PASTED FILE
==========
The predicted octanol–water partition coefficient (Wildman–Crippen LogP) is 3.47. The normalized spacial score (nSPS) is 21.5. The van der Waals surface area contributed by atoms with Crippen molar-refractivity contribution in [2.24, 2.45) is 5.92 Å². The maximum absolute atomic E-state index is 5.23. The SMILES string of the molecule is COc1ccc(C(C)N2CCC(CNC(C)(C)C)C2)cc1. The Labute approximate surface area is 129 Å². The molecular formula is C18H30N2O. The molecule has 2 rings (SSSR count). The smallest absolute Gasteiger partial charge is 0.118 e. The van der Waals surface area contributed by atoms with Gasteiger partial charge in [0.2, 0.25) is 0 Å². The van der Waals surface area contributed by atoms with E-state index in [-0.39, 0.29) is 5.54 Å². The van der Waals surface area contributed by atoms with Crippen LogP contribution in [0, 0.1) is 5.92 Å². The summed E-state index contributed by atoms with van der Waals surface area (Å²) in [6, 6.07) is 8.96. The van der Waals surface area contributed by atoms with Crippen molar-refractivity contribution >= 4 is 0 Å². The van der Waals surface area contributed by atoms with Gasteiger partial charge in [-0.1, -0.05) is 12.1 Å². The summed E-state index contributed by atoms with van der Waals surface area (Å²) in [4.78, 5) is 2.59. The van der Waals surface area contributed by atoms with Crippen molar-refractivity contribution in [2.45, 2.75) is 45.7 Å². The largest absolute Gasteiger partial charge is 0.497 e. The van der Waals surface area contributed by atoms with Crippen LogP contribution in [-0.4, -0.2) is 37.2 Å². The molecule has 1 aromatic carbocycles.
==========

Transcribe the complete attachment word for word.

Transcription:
The predicted octanol–water partition coefficient (Wildman–Crippen LogP) is 3.47. The normalized spacial score (nSPS) is 21.5. The van der Waals surface area contributed by atoms with Crippen molar-refractivity contribution in [2.24, 2.45) is 5.92 Å². The maximum absolute atomic E-state index is 5.23. The SMILES string of the molecule is COc1ccc(C(C)N2CCC(CNC(C)(C)C)C2)cc1. The Labute approximate surface area is 129 Å². The molecular formula is C18H30N2O. The molecule has 2 rings (SSSR count). The smallest absolute Gasteiger partial charge is 0.118 e. The van der Waals surface area contributed by atoms with Gasteiger partial charge in [0.2, 0.25) is 0 Å². The van der Waals surface area contributed by atoms with E-state index in [-0.39, 0.29) is 5.54 Å². The van der Waals surface area contributed by atoms with Crippen LogP contribution in [0, 0.1) is 5.92 Å². The summed E-state index contributed by atoms with van der Waals surface area (Å²) in [6, 6.07) is 8.96. The van der Waals surface area contributed by atoms with Crippen molar-refractivity contribution >= 4 is 0 Å². The van der Waals surface area contributed by atoms with Gasteiger partial charge in [-0.1, -0.05) is 12.1 Å². The summed E-state index contributed by atoms with van der Waals surface area (Å²) in [4.78, 5) is 2.59. The van der Waals surface area contributed by atoms with Crippen molar-refractivity contribution in [2.45, 2.75) is 45.7 Å². The largest absolute Gasteiger partial charge is 0.497 e. The van der Waals surface area contributed by atoms with Crippen LogP contribution in [-0.4, -0.2) is 37.2 Å². The molecule has 1 aromatic carbocycles.